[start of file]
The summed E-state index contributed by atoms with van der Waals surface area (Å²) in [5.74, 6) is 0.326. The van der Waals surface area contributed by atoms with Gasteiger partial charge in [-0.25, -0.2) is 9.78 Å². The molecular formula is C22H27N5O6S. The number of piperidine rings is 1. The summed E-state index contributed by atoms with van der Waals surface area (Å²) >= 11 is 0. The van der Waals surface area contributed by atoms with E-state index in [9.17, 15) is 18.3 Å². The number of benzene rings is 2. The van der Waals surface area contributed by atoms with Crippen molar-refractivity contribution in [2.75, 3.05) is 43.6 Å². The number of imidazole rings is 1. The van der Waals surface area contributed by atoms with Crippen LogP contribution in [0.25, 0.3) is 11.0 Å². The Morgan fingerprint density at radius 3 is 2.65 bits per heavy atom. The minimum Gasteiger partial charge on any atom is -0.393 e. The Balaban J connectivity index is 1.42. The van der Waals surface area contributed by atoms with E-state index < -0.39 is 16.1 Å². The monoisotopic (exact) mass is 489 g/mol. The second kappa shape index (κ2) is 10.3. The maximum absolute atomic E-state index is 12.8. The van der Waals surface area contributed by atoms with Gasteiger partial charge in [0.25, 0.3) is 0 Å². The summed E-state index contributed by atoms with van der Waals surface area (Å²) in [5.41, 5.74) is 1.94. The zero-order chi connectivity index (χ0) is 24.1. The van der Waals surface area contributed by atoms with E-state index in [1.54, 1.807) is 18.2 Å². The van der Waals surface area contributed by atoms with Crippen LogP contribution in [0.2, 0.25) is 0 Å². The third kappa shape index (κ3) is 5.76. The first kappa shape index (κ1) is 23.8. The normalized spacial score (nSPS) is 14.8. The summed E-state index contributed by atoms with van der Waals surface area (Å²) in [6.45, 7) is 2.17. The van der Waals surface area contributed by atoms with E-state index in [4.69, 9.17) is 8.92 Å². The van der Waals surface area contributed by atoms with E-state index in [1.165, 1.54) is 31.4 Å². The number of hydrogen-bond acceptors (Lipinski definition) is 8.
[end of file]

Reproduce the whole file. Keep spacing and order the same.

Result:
The summed E-state index contributed by atoms with van der Waals surface area (Å²) in [5.74, 6) is 0.326. The van der Waals surface area contributed by atoms with Gasteiger partial charge in [-0.25, -0.2) is 9.78 Å². The molecular formula is C22H27N5O6S. The number of piperidine rings is 1. The summed E-state index contributed by atoms with van der Waals surface area (Å²) >= 11 is 0. The van der Waals surface area contributed by atoms with E-state index in [9.17, 15) is 18.3 Å². The number of benzene rings is 2. The van der Waals surface area contributed by atoms with Crippen molar-refractivity contribution in [2.75, 3.05) is 43.6 Å². The number of imidazole rings is 1. The van der Waals surface area contributed by atoms with Crippen LogP contribution in [0.25, 0.3) is 11.0 Å². The Morgan fingerprint density at radius 3 is 2.65 bits per heavy atom. The minimum Gasteiger partial charge on any atom is -0.393 e. The Balaban J connectivity index is 1.42. The van der Waals surface area contributed by atoms with E-state index < -0.39 is 16.1 Å². The monoisotopic (exact) mass is 489 g/mol. The second kappa shape index (κ2) is 10.3. The maximum absolute atomic E-state index is 12.8. The van der Waals surface area contributed by atoms with Gasteiger partial charge in [0.25, 0.3) is 0 Å². The summed E-state index contributed by atoms with van der Waals surface area (Å²) in [5.41, 5.74) is 1.94. The zero-order chi connectivity index (χ0) is 24.1. The van der Waals surface area contributed by atoms with E-state index in [1.54, 1.807) is 18.2 Å². The van der Waals surface area contributed by atoms with Crippen LogP contribution in [0.2, 0.25) is 0 Å². The third kappa shape index (κ3) is 5.76. The first kappa shape index (κ1) is 23.8. The normalized spacial score (nSPS) is 14.8. The summed E-state index contributed by atoms with van der Waals surface area (Å²) in [6.45, 7) is 2.17. The van der Waals surface area contributed by atoms with E-state index in [4.69, 9.17) is 8.92 Å². The van der Waals surface area contributed by atoms with E-state index in [1.165, 1.54) is 31.4 Å². The number of hydrogen-bond acceptors (Lipinski definition) is 8.